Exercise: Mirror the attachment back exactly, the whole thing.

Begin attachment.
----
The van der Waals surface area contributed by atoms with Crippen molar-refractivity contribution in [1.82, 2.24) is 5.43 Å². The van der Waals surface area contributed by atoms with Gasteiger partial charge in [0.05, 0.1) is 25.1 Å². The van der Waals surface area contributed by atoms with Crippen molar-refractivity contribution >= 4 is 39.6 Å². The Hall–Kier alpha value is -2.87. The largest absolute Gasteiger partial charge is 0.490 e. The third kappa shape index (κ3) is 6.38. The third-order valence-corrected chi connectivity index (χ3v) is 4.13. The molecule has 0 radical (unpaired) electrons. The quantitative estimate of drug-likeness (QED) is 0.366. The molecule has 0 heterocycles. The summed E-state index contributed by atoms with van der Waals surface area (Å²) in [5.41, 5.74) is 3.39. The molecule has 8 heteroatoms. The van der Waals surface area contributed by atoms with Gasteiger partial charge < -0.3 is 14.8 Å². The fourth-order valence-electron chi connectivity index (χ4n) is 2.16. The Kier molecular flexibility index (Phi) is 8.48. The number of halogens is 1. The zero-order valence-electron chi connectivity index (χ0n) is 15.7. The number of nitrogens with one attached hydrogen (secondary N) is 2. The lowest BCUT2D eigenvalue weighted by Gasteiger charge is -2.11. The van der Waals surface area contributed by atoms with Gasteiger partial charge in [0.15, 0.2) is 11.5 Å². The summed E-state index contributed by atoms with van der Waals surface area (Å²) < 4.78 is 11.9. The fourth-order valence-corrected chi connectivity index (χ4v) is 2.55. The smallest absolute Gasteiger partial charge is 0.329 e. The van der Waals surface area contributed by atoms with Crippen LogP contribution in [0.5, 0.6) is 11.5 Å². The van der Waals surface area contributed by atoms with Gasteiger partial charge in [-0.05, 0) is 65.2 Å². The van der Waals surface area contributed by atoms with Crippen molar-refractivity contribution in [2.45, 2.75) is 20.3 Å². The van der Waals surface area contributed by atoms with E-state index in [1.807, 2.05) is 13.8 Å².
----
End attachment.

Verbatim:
The van der Waals surface area contributed by atoms with Crippen molar-refractivity contribution in [1.82, 2.24) is 5.43 Å². The van der Waals surface area contributed by atoms with Gasteiger partial charge in [0.05, 0.1) is 25.1 Å². The van der Waals surface area contributed by atoms with Crippen molar-refractivity contribution >= 4 is 39.6 Å². The Hall–Kier alpha value is -2.87. The largest absolute Gasteiger partial charge is 0.490 e. The third kappa shape index (κ3) is 6.38. The third-order valence-corrected chi connectivity index (χ3v) is 4.13. The molecule has 0 radical (unpaired) electrons. The quantitative estimate of drug-likeness (QED) is 0.366. The molecule has 0 heterocycles. The summed E-state index contributed by atoms with van der Waals surface area (Å²) in [5.41, 5.74) is 3.39. The molecule has 8 heteroatoms. The van der Waals surface area contributed by atoms with Gasteiger partial charge < -0.3 is 14.8 Å². The fourth-order valence-electron chi connectivity index (χ4n) is 2.16. The Kier molecular flexibility index (Phi) is 8.48. The number of halogens is 1. The zero-order valence-electron chi connectivity index (χ0n) is 15.7. The number of nitrogens with one attached hydrogen (secondary N) is 2. The lowest BCUT2D eigenvalue weighted by Gasteiger charge is -2.11. The van der Waals surface area contributed by atoms with Gasteiger partial charge in [0.15, 0.2) is 11.5 Å². The summed E-state index contributed by atoms with van der Waals surface area (Å²) < 4.78 is 11.9. The fourth-order valence-corrected chi connectivity index (χ4v) is 2.55. The smallest absolute Gasteiger partial charge is 0.329 e. The van der Waals surface area contributed by atoms with Crippen LogP contribution in [0.5, 0.6) is 11.5 Å². The van der Waals surface area contributed by atoms with Gasteiger partial charge in [-0.05, 0) is 65.2 Å². The van der Waals surface area contributed by atoms with Crippen molar-refractivity contribution in [2.45, 2.75) is 20.3 Å². The van der Waals surface area contributed by atoms with E-state index in [1.807, 2.05) is 13.8 Å².